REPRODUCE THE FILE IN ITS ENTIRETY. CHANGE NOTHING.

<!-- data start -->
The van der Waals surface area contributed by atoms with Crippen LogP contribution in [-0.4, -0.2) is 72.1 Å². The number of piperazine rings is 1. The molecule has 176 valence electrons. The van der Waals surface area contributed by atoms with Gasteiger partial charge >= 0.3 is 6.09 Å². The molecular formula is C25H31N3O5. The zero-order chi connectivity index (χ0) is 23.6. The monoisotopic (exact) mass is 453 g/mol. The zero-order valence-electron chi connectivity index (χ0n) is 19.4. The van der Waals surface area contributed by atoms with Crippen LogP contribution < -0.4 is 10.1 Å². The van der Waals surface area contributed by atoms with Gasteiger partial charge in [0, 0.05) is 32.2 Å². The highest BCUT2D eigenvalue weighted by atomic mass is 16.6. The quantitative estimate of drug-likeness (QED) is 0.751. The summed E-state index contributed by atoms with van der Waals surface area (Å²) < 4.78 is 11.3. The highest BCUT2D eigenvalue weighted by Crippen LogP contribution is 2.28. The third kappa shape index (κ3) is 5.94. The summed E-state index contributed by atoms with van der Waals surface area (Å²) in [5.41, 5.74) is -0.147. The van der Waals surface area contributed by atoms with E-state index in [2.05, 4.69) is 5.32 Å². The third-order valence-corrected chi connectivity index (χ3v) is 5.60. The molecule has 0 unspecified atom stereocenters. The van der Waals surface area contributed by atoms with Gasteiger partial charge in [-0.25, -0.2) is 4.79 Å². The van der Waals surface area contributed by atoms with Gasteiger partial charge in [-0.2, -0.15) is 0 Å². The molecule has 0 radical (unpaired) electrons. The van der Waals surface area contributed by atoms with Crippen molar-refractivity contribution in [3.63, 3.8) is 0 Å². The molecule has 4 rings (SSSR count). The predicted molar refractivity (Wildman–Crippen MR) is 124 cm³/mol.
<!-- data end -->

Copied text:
The van der Waals surface area contributed by atoms with Crippen LogP contribution in [-0.4, -0.2) is 72.1 Å². The number of piperazine rings is 1. The molecule has 176 valence electrons. The van der Waals surface area contributed by atoms with Gasteiger partial charge >= 0.3 is 6.09 Å². The molecular formula is C25H31N3O5. The zero-order chi connectivity index (χ0) is 23.6. The monoisotopic (exact) mass is 453 g/mol. The zero-order valence-electron chi connectivity index (χ0n) is 19.4. The van der Waals surface area contributed by atoms with Crippen LogP contribution < -0.4 is 10.1 Å². The van der Waals surface area contributed by atoms with Gasteiger partial charge in [0, 0.05) is 32.2 Å². The highest BCUT2D eigenvalue weighted by atomic mass is 16.6. The quantitative estimate of drug-likeness (QED) is 0.751. The summed E-state index contributed by atoms with van der Waals surface area (Å²) < 4.78 is 11.3. The highest BCUT2D eigenvalue weighted by Crippen LogP contribution is 2.28. The third kappa shape index (κ3) is 5.94. The summed E-state index contributed by atoms with van der Waals surface area (Å²) in [5.41, 5.74) is -0.147. The van der Waals surface area contributed by atoms with E-state index in [2.05, 4.69) is 5.32 Å². The third-order valence-corrected chi connectivity index (χ3v) is 5.60. The molecule has 0 unspecified atom stereocenters. The van der Waals surface area contributed by atoms with Gasteiger partial charge in [-0.25, -0.2) is 4.79 Å². The van der Waals surface area contributed by atoms with Gasteiger partial charge in [-0.2, -0.15) is 0 Å². The molecule has 0 radical (unpaired) electrons. The van der Waals surface area contributed by atoms with Crippen molar-refractivity contribution in [3.63, 3.8) is 0 Å². The molecule has 4 rings (SSSR count). The predicted molar refractivity (Wildman–Crippen MR) is 124 cm³/mol.